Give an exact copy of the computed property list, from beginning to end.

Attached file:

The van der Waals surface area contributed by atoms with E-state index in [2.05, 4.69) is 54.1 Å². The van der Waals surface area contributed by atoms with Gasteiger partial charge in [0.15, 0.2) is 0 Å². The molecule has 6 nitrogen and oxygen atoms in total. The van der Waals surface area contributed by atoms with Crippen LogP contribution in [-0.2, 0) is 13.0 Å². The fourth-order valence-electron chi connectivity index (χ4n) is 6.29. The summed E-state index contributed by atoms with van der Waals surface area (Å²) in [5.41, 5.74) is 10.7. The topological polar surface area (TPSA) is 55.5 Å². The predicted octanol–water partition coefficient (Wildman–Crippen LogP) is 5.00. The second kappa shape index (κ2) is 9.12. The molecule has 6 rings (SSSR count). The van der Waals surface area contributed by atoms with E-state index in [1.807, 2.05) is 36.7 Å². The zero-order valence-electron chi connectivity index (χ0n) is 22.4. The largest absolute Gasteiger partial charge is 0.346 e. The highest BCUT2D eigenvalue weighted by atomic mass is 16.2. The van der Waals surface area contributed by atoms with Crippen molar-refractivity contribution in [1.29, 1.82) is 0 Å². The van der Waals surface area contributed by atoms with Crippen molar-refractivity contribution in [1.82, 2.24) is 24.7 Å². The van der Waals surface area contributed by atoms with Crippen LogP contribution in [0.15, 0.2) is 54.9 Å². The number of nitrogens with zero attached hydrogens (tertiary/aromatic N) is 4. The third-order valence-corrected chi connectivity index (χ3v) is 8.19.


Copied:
The van der Waals surface area contributed by atoms with E-state index in [2.05, 4.69) is 54.1 Å². The van der Waals surface area contributed by atoms with Gasteiger partial charge in [0.15, 0.2) is 0 Å². The molecule has 6 nitrogen and oxygen atoms in total. The van der Waals surface area contributed by atoms with Crippen LogP contribution in [-0.2, 0) is 13.0 Å². The fourth-order valence-electron chi connectivity index (χ4n) is 6.29. The summed E-state index contributed by atoms with van der Waals surface area (Å²) in [5.41, 5.74) is 10.7. The topological polar surface area (TPSA) is 55.5 Å². The predicted octanol–water partition coefficient (Wildman–Crippen LogP) is 5.00. The second kappa shape index (κ2) is 9.12. The molecule has 6 rings (SSSR count). The van der Waals surface area contributed by atoms with E-state index in [1.807, 2.05) is 36.7 Å². The zero-order valence-electron chi connectivity index (χ0n) is 22.4. The largest absolute Gasteiger partial charge is 0.346 e. The highest BCUT2D eigenvalue weighted by atomic mass is 16.2. The van der Waals surface area contributed by atoms with Crippen molar-refractivity contribution in [1.29, 1.82) is 0 Å². The van der Waals surface area contributed by atoms with Crippen molar-refractivity contribution in [1.82, 2.24) is 24.7 Å². The van der Waals surface area contributed by atoms with Crippen LogP contribution in [0.15, 0.2) is 54.9 Å². The number of nitrogens with zero attached hydrogens (tertiary/aromatic N) is 4. The third-order valence-corrected chi connectivity index (χ3v) is 8.19.